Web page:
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A permanent shelter for_Kendall Co. homeless? : News : Oswego Ledger-Sentinel : Hometown Newspaper for Oswego and Montgomery, Illinois
A permanent shelter for_Kendall Co. homeless?
County board listens as PADS officials voice differing opinions

by Matt Schury

7/17/2014

Does Kendall County need a permanent homeless shelter?

That question was at the heart of a discussion last week during the Kendall County Board's committee of the whole meeting.

Anne Engelhardt, executive director of Kendall County PADS (Public Action to Deliver Shelter), and Pastor Kent Svendsen of United Methodist Church of Plano and Millbrook United Methodist Church, addressed the board about this issue.

Both Engelhardt and Svendsen say there is a great need in Kendall County to help the homeless but Svendsen says he'd like to see a permanent place for them.

"The thing that tears my guts out is to look at somebody and say, 'You know what, if it was the fall we could help you, but it's summer so I guess you're going to have to sleep in your car,'" Svendsen said.

PADS is a non-profit organization completely funded through donations and volunteer efforts. It operates from October through April out of seven church sites in Kendall County at a different church site each day of the week. Volunteers are scheduled on four-hour shifts between 6:30 p.m. and 7:30 a.m. PADS also provides a dinner, light breakfast and a bag lunch to guests.

Engelhardt told the board that PADS knows first hand the growing number of homeless in Kendall County but doesn't believe a permanent homeless shelter would be the best way to serve them.

"Long-term what do homeless people need-they don't need a homeless shelter," Engelhardt said. "If we look at a homeless person, we don't want them to be in a shelter, we want them to be able to address their underlying problems and issues."

She added that ideally it would be great to offer PADS year round. However, they currently need almost 600 volunteers to stay open during the winter and it is sometimes a challenge to find volunteers. Remaining open in the winter would require another "mirror image" of 600 volunteers.

She said the leaders and volunteers, "pour their heart and soul" into PADS and need the summer off as a break. It might be more feasible for PADS to add a month on at a time, if the county continues to grow, she said.

Since PADS has opened they have helped 241 guests, had over 4,000 overnight stays and served over 12,000 meals, according to Engelhardt.

"We have displaced, broken and dysfunctional families or parts of families, people with addictions, we have veterans," she said.

Board Chairman John Shaw said that Svendsen contacted the county to speak during the citizens comment portion of the meeting. However, Shaw wanted a more formal discussion about the issue so they added him to the agenda.

Svendsen explained that his church is also a PADS site so he is dealing with the homeless and he is president of the ministerial association.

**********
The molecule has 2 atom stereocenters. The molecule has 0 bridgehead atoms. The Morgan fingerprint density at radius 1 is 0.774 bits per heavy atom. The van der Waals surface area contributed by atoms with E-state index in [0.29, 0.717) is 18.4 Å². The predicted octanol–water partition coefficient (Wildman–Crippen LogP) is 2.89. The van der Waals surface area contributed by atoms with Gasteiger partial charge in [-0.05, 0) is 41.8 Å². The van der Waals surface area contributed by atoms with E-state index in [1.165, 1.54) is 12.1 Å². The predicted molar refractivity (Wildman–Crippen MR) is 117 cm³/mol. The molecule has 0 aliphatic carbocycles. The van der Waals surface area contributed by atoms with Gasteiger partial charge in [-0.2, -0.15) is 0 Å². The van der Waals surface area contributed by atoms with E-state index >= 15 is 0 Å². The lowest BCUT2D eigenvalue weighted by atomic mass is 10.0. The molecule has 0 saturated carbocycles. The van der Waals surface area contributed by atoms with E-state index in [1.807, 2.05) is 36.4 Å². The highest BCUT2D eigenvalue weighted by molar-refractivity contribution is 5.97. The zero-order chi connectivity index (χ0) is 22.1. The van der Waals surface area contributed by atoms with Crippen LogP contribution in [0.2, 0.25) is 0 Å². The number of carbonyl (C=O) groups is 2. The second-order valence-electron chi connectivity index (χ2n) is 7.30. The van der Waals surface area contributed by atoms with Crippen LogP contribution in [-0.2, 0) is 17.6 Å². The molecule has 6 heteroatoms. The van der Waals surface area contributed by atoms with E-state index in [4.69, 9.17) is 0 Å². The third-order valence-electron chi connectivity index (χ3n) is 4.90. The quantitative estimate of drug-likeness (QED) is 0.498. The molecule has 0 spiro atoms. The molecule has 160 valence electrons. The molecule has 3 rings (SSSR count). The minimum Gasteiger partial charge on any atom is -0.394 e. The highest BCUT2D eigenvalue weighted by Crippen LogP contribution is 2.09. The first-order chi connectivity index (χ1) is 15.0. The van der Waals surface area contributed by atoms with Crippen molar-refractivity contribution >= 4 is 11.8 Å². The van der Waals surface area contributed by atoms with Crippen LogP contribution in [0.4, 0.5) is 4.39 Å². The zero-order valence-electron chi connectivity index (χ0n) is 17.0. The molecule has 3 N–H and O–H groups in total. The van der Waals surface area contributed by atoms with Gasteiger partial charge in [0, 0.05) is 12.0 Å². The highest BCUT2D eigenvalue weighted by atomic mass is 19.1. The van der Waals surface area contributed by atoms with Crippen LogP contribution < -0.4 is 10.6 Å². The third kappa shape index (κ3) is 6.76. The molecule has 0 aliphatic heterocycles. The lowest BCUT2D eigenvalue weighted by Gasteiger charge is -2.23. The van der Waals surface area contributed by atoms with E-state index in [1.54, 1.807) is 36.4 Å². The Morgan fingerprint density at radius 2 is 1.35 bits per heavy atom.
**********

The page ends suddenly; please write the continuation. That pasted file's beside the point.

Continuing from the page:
"I don't know what we would do without this PADS program," he said.

But he said that during the summer months homeless still come to his office looking for help.

"I spend about 20 percent of my time dealing with the homeless and I would have come more prepared tonight but I spent two hours with a woman who's going to be homeless in the near future," he told the board.

He added that the woman is living with relatives and she can't find a job and expects to soon lose her house. He told the board he used to work in Rockford and was familiar with the Rockford Rescue Mission.

"It has everything that Anne talks about only in a large setting in one place," he said. "The PADS program is absolutely wonderful and it does everything that Anne says it does but it doesn't cover the year round and it doesn't provide anywhere near the services to help the homeless escape being homeless."

Engelhardt said that one of the key advantages of PADS is that it is small in size, which allows volunteers to interact with guests. PADS guests also have space and are not "packed in together", which allows for safety as well as cleanliness, she added. PADS provide homemade meals and sheets laundered each day at the Kendall County Sheriff's office correction's division. The guests and volunteers are respectful and the churches provide a calm quite place for them, Engelhardt said.

"We operate 100 percent on volunteers and being a 501 c3, we are also 100 percent financed by donations, we are not getting anybody's tax money," she said.

Cesich, who volunteers at PADS, asked if Svendsen wanted to see PADS become a year round program or if there needed to be a permanent shelter established.

"If we don't have a plan in place to develop something more than what we have, we will continue to do what we do and get the same results, which are good for what we are doing but it is still missing a lot of people that need our help," he said.




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